The European Commission’s energy Market Design Communication must ensure the EU presses ahead with the transition to a future-oriented electricity system, writes Mike Hogan.
Mike Hogan, a senior advisor to Regulatory Assistance Project (RAP), has over 25 years’ experience developing, financing and operating large energy projects on four continents, including at GE and InterGen.
Established energy companies have been crying wolf about the security of Europe’s electricity supply. They seek to scare EU officials into turning back the clock on the design of the European electricity market – in ways that will circumvent market outcomes that threaten their business models, force citizens to pay for outmoded, high-carbon generation for years to come, and block the growth of new industries.
For the sake of competitiveness, sustainability and citizen empowerment, the European Commission must resist these efforts and ensure that next week’s Market Design communication presses ahead with the transition to a future-oriented electricity system.
The future of European energy lies in creating innovative products and services, the early signs of which are already in evidence. Enterprises across the spectrum, from well-known companies like Bosch, GE and France Telecom to promising start-ups like PassivSystems, Tesla and Younicos are already building the digital future. They offer customers new energy services and simple options for managing their consumption – and for reaping the value of doing so. They work with consumers to create the flexibility the system needs to operate reliably and affordably with a growing share of renewable resources.
But the success of these new business models will rely on access to dynamic, transparent price signals from energy markets. The EU’s efforts to complete an internal energy market for electricity have already led to impressive levels of progress in this area, but important barriers to implementation remain. The Commission’s Market Design Initiative, starting next week, therefore needs to focus on overcoming the barriers to full implementation.
In well-regulated markets, prices respond dynamically to supply, with prices going down in periods of surplus and up when supply is scarce. This in turn drives buyers and sellers into short-term contractual arrangements that ensure the security of supply for consumers at the lowest possible cost while providing capital for new investments. This is the basic idea also behind the EU’s Internal Energy Market design, and a concept that has been the main engine for sustaining investment for years in energy markets in North America, Scandinavia and Australia.
Those who argue that this approach is failing in Europe and that new interventions by government are urgently needed, quite simply ignore the facts. They mount a flurry of dubious claims to push for government-mandated support for their current assets, including various “capacity remuneration” schemes. Proponents of these schemes overlook the fact that it is the persistence of a large surplus of existing, inflexible generation that is weighing down wholesale market prices. Instead, they blame the design of the market and the low production costs of renewables.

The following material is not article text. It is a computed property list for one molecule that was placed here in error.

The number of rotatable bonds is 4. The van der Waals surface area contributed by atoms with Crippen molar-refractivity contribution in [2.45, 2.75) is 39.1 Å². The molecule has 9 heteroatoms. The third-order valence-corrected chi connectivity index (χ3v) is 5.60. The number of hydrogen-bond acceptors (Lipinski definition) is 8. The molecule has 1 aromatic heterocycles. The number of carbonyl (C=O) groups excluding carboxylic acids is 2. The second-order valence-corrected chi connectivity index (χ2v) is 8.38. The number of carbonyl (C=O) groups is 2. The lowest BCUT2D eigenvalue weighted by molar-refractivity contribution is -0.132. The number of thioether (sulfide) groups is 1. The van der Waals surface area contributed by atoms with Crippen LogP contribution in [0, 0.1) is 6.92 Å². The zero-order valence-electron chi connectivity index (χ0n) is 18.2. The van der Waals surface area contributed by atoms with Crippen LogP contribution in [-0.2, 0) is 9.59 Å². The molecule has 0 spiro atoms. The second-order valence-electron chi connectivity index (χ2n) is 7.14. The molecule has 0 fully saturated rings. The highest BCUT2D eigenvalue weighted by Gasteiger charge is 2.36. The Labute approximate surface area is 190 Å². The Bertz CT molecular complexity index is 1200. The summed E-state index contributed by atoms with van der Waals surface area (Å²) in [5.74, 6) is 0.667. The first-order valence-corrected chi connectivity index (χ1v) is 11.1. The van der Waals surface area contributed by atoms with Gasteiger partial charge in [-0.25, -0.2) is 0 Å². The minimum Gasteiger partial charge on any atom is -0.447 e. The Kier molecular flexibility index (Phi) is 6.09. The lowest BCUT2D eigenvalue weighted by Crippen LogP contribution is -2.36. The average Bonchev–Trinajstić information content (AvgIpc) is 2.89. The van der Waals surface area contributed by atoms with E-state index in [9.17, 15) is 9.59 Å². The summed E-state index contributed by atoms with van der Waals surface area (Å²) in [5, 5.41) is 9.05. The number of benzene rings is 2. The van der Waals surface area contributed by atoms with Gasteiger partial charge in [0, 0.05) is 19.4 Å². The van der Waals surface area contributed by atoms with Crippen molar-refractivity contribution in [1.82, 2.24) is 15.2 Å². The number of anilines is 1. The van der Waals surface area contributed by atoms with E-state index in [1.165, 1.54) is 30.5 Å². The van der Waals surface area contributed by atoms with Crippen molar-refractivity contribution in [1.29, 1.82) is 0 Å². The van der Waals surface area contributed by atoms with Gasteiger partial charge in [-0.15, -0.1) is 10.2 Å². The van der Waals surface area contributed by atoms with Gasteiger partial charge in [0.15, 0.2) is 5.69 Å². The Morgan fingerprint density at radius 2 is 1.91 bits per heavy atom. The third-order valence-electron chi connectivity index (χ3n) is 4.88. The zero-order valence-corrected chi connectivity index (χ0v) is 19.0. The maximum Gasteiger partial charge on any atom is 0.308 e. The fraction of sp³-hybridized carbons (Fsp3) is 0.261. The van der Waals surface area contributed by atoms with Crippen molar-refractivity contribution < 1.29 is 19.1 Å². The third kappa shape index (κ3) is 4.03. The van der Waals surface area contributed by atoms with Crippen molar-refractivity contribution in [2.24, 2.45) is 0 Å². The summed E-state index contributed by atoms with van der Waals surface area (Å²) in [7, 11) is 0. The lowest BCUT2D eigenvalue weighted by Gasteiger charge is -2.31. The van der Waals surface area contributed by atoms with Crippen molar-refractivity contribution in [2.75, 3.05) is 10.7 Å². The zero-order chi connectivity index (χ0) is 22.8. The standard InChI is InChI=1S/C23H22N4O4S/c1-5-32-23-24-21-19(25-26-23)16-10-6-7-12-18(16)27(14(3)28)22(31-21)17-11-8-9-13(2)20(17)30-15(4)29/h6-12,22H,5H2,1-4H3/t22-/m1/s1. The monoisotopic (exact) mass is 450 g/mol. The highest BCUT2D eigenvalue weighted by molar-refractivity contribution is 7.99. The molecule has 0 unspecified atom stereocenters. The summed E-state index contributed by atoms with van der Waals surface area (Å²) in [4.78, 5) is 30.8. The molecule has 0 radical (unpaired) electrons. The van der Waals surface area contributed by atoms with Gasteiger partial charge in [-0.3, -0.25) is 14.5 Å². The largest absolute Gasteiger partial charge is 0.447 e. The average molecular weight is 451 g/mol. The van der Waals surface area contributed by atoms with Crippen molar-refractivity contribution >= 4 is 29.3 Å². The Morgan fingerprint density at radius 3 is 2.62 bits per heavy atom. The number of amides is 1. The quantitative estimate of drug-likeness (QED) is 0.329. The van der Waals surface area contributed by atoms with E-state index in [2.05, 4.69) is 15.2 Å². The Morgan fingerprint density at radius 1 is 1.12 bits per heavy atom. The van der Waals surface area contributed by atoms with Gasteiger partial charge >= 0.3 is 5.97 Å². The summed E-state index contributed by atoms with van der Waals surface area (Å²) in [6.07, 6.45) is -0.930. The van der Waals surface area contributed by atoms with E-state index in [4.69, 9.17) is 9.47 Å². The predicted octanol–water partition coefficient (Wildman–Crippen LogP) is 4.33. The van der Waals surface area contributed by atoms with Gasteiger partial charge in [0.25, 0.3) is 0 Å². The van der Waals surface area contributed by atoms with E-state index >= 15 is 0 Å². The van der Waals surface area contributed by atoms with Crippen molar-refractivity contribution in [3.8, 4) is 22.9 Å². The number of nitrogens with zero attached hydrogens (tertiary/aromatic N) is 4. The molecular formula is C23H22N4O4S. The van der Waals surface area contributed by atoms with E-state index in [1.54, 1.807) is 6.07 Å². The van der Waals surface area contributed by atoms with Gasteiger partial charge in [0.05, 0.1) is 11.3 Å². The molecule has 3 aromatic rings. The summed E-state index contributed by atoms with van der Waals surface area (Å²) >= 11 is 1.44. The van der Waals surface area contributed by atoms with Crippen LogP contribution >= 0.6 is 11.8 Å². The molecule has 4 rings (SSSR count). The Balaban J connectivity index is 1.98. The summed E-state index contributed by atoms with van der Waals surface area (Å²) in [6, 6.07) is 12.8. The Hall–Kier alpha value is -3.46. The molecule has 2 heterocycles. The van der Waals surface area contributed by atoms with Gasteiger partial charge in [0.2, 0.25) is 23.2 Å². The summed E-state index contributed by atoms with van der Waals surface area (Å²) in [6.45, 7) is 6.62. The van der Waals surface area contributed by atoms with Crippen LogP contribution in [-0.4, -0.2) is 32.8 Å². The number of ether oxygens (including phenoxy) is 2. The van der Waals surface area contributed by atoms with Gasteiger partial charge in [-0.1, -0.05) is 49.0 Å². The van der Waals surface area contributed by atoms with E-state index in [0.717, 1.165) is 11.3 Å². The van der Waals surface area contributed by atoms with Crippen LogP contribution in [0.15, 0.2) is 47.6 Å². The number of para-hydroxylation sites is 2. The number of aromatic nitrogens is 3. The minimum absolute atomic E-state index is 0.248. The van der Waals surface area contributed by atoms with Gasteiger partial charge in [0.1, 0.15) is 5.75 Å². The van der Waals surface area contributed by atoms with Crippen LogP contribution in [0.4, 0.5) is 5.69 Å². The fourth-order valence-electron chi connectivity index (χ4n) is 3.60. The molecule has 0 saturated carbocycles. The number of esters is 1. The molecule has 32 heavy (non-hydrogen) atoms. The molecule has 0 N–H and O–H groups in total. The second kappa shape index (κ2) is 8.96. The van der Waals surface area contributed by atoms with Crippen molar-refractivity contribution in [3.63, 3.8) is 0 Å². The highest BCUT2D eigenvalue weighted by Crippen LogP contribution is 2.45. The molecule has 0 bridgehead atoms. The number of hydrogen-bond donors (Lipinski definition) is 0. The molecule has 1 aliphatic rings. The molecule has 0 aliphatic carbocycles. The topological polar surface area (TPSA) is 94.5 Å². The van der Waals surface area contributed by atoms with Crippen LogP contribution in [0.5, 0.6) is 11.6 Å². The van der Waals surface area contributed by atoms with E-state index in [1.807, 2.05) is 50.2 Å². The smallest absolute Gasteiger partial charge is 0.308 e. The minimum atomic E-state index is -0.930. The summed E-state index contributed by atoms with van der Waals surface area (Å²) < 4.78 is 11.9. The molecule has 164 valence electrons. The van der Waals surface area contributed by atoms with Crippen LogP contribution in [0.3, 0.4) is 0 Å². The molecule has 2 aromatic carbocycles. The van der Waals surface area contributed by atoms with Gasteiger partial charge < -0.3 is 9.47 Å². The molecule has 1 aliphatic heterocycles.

Until the issue of over-capacity is resolved, arguing about market design is pointless. It is like trying to run a marathon with an anvil tied to your waist. There is an urgent need to retire surplus capacity, particularly capacity that limits supply-side flexibility and is inconsistent with environmental policies.
The corrosive effect this is having on both the wholesale market and progress toward climate targets has been highlighted by recent proposals in Germany to tackle the overhang of surplus, high-carbon generation resources. Even in the UK, where the big generators successfully duped nearly everyone into believing there was an supply crisis, last December’s capacity auction confirmed there are more than enough available resources.
A low-carbon power system needs greater flexibility, not more capacity. Yet, investments in flexibility have no value as long as wholesale prices are comatose – an inevitable consequence of overcapacity. This is detrimental to the investment case for new customer-focused businesses that will empower and engage consumers and ultimately make the Energy Union vision a reality.
So what next? The Commission needs to emphasise four things: First, establish rigorous regional assessments of resource needs (incorporating ambitious efficiency goals) and target surplus resources for retirement; second, root out barriers to customers participating in markets; third, eliminate artificial price caps and hidden price distortions; and finally, promote time-varying retail pricing options and minimize fixed charges on customer bills. Behind each of these headline imperatives lie dozens of concrete actions to improve the way the market does its job.
Building the dynamic European economy of the future and empowering and enriching the lives of European citizens is no easy task. We shouldn’t make it harder by panicking in the face of baseless scaremongering and committing citizens to bankrolling yesterday’s resources for decades to come. We need an energy market that can evolve with the changing resource portfolio, adapt to ever more efficient and responsive energy demand, and underpin the customer-centered business models of the energy industries of the future.
The Commission faces an historic opportunity. They can push forward and build on the work already begun. Or they can accommodate a turn back to a recycled version of the balkanised, state-dominated power system. The right answer – for competitiveness, for security, for sustainability and for the citizens of Europe – is to push forward.